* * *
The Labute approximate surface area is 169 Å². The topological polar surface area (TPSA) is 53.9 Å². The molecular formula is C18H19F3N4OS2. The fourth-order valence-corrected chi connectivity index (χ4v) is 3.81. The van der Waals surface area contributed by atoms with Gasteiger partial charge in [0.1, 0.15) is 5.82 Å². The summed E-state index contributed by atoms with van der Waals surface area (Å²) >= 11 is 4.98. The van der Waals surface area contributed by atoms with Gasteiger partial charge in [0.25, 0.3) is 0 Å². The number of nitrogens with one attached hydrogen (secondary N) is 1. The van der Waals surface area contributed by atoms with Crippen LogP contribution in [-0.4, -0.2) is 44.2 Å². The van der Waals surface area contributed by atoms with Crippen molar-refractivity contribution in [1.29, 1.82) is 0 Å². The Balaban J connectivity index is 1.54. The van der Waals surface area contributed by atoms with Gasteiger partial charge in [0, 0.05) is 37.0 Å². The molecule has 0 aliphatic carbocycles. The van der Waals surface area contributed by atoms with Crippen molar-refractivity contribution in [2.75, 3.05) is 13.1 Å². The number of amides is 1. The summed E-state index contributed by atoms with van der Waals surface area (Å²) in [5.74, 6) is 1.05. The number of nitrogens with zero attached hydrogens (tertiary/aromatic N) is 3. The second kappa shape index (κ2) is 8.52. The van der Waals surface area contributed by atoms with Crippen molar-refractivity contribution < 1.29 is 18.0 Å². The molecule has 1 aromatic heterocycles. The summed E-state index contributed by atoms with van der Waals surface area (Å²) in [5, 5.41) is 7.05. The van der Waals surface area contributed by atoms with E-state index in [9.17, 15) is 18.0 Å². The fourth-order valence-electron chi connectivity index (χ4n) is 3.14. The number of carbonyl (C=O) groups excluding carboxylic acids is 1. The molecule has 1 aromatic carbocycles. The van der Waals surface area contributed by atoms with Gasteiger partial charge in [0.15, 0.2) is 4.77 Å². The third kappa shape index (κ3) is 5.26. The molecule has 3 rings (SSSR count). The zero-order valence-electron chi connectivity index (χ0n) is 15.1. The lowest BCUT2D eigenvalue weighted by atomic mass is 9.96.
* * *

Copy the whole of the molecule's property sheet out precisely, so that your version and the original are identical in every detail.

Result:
The Labute approximate surface area is 169 Å². The topological polar surface area (TPSA) is 53.9 Å². The molecular formula is C18H19F3N4OS2. The fourth-order valence-corrected chi connectivity index (χ4v) is 3.81. The van der Waals surface area contributed by atoms with Gasteiger partial charge in [0.1, 0.15) is 5.82 Å². The summed E-state index contributed by atoms with van der Waals surface area (Å²) >= 11 is 4.98. The van der Waals surface area contributed by atoms with Gasteiger partial charge in [0.25, 0.3) is 0 Å². The number of nitrogens with one attached hydrogen (secondary N) is 1. The van der Waals surface area contributed by atoms with Crippen LogP contribution in [-0.4, -0.2) is 44.2 Å². The van der Waals surface area contributed by atoms with Crippen molar-refractivity contribution in [1.29, 1.82) is 0 Å². The Balaban J connectivity index is 1.54. The van der Waals surface area contributed by atoms with Gasteiger partial charge in [0, 0.05) is 37.0 Å². The molecule has 0 aliphatic carbocycles. The van der Waals surface area contributed by atoms with Crippen molar-refractivity contribution in [2.75, 3.05) is 13.1 Å². The number of amides is 1. The summed E-state index contributed by atoms with van der Waals surface area (Å²) in [5.74, 6) is 1.05. The number of nitrogens with zero attached hydrogens (tertiary/aromatic N) is 3. The second kappa shape index (κ2) is 8.52. The van der Waals surface area contributed by atoms with Crippen molar-refractivity contribution < 1.29 is 18.0 Å². The molecule has 1 aromatic heterocycles. The summed E-state index contributed by atoms with van der Waals surface area (Å²) in [5, 5.41) is 7.05. The van der Waals surface area contributed by atoms with E-state index in [9.17, 15) is 18.0 Å². The fourth-order valence-electron chi connectivity index (χ4n) is 3.14. The number of carbonyl (C=O) groups excluding carboxylic acids is 1. The molecule has 1 aromatic carbocycles. The van der Waals surface area contributed by atoms with Gasteiger partial charge in [0.15, 0.2) is 4.77 Å². The third kappa shape index (κ3) is 5.26. The molecule has 3 rings (SSSR count). The zero-order valence-electron chi connectivity index (χ0n) is 15.1. The lowest BCUT2D eigenvalue weighted by atomic mass is 9.96.